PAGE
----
For the original red sauce, it’d probably be okay even 5 or 10 years past that date. For the new, flavored sauces that period likely won’t be as long, but an unopened bottle a couple of years past the date should still be both safe and flavorful.

Small bottle of Tabasco hot sauce
(credit: Erin Khoo)

Once you first open the sauce, the flavor change process speeds up a bit. It’s still very slow, and you probably won’t feel much of a difference anytime soon. But at a certain moment, you’ll notice that the taste is somewhat dull and you don’t quite like it. Or at least you don’t love it as much as you usually do.

For the original sauce, it might happen three to five years after opening. For the new flavored ones, it’s likely to happen sooner, one or two years after popping the seal. It’s difficult to tell, as everyone is different, and what seems perfectly fine for one will taste not nearly as fresh for another.

Nevertheless, more than once I read stories of people who use the same bottle for over 10 years and the sauce it still alright.

In short, all of the periods I’ve given you are very rough estimates. If your Tabasco has passed the date on the label, use your senses to make sure it’s still okay to use. Chances are, it stays alright for years, but it doesn’t hurt to make sure of that, at least every now and then.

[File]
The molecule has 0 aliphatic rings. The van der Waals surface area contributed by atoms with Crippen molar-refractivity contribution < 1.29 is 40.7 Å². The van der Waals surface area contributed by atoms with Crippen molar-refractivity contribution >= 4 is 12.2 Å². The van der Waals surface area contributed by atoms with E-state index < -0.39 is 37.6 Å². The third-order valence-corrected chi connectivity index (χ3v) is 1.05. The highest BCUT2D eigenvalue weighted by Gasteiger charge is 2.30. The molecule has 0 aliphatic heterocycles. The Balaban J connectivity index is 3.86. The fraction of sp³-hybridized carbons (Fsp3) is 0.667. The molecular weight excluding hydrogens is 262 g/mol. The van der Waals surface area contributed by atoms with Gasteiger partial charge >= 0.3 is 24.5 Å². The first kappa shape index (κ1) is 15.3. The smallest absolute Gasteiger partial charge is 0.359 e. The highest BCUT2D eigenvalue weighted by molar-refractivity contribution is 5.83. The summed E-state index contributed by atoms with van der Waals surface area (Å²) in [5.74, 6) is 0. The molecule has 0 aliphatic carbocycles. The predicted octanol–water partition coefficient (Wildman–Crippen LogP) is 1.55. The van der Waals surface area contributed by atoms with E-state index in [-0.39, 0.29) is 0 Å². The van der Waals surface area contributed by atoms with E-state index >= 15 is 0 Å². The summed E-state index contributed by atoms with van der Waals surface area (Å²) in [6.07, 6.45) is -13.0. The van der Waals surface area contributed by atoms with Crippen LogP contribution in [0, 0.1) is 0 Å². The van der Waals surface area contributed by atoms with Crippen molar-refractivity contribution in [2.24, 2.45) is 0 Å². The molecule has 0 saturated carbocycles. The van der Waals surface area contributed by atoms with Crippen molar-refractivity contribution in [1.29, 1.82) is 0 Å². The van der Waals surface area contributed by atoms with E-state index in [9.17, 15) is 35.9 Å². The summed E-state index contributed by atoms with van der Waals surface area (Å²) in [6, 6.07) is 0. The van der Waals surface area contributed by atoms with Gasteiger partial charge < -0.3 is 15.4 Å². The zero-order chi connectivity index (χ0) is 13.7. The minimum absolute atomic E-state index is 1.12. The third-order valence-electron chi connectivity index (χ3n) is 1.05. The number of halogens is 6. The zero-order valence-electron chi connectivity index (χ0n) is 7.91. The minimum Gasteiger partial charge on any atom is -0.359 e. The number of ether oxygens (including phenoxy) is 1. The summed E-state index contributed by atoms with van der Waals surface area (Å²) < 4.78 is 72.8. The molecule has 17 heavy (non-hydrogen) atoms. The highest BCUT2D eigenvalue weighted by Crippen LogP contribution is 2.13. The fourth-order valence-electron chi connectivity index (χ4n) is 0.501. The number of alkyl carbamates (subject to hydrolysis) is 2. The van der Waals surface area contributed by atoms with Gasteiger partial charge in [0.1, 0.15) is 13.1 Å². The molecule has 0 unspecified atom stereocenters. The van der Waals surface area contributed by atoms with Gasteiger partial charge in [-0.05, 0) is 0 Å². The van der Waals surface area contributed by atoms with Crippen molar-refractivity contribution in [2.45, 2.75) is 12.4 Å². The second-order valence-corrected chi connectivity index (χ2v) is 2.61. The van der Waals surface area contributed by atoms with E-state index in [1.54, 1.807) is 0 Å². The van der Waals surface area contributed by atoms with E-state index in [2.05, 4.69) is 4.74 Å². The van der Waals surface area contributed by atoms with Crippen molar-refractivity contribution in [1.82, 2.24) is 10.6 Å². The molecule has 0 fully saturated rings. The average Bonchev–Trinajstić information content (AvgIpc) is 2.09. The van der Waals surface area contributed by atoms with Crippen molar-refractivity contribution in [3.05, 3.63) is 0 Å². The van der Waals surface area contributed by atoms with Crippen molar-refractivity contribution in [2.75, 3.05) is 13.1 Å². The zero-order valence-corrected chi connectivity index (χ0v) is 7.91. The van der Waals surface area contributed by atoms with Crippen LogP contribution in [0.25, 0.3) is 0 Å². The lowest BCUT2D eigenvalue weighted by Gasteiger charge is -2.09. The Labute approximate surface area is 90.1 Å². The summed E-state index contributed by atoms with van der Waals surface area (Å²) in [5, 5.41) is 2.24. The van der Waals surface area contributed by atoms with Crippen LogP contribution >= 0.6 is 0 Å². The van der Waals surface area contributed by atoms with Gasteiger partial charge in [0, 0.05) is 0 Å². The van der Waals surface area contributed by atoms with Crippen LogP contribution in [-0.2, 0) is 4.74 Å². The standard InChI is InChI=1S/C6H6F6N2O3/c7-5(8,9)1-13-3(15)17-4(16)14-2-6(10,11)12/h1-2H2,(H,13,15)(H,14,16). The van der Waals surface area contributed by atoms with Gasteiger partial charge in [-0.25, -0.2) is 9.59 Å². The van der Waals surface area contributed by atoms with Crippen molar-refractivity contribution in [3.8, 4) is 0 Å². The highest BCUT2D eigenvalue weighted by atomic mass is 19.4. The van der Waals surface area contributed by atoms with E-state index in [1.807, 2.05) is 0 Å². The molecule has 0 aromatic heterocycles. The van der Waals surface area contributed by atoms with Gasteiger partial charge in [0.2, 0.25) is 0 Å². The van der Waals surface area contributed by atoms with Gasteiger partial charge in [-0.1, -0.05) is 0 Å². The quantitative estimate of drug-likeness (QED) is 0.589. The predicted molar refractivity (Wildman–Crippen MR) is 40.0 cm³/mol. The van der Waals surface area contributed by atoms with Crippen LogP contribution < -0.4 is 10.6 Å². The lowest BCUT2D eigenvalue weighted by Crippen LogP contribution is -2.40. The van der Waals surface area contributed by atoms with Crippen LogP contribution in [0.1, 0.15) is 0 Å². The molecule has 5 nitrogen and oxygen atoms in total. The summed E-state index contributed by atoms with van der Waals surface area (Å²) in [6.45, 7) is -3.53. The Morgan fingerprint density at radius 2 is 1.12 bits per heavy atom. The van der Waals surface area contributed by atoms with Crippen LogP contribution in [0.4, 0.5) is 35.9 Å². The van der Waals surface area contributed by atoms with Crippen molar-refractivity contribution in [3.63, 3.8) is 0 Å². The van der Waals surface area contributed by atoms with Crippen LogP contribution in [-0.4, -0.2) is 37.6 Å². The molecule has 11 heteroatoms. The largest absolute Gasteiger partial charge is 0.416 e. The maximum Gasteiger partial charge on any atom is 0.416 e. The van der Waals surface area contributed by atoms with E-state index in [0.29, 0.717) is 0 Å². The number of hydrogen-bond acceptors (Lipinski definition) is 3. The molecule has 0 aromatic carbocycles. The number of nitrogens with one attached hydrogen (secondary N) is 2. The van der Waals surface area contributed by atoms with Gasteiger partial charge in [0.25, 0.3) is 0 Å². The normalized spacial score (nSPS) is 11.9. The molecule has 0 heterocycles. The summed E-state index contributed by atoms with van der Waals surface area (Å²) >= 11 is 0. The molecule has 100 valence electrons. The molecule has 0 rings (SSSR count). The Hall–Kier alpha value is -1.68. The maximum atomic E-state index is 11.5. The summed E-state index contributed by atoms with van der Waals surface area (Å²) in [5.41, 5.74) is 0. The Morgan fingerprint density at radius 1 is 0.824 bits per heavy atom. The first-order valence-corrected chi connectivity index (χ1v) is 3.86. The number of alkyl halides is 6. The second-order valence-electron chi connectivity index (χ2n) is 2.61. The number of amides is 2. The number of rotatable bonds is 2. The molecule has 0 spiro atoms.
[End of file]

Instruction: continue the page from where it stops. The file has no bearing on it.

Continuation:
And if you expect to hold onto that bottle of hot sauce for longer, make sure your storage practices are on point.

Bottle of Tabasco
(credit: Charles)

How To Store Tabasco Sauce?

You should store Tabasco like you store other sauces, such as Worcestershire or Teriyaki.

All an unopened container needs is a dark and cool place. A dark cupboard in the pantry or kitchen is perfect for that, just make sure it’s not near the stove or any other source of heat.

Once you open Tabasco, remember to keep it sealed tightly before putting back into storage. When it comes to where to store this hot sauce after opening, you have two choices. You can keep it where it was before, at room temperature, as it doesn’t require refrigeration to not go off. Or you can transfer the bottle in the fridge and keep it there.

Chilling Tabasco in the fridge will help retain its quality for longer, so that option is often recommended if you expect to keep the sauce around for years. What’s also important is that the flavored sauces benefit from cold temperature more than the original one since they include additional flavoring ingredients.

Long story short, keep unopened Tabasco in the pantry, and the opened one in the fridge if you can. But if space in the refrigerator comes at a premium, put the sauce in a dark cabinet and leave that space for products that require it.

(credit: Sara AlMutawa)

In a Nutshell

  • unopened Tabasco lasts years past the date on the label
  • once you open the bottle, the taste of the sauce starts to slowly alter; the flavored sauces deteriorate faster than the original red sauce
  • keep Tabasco at room temperature, once open you can refrigerate it to retain its quality for longer
  • refrigeration is especially helpful for the flavored sauces, the original one doesn’t benefit from low temperatures as much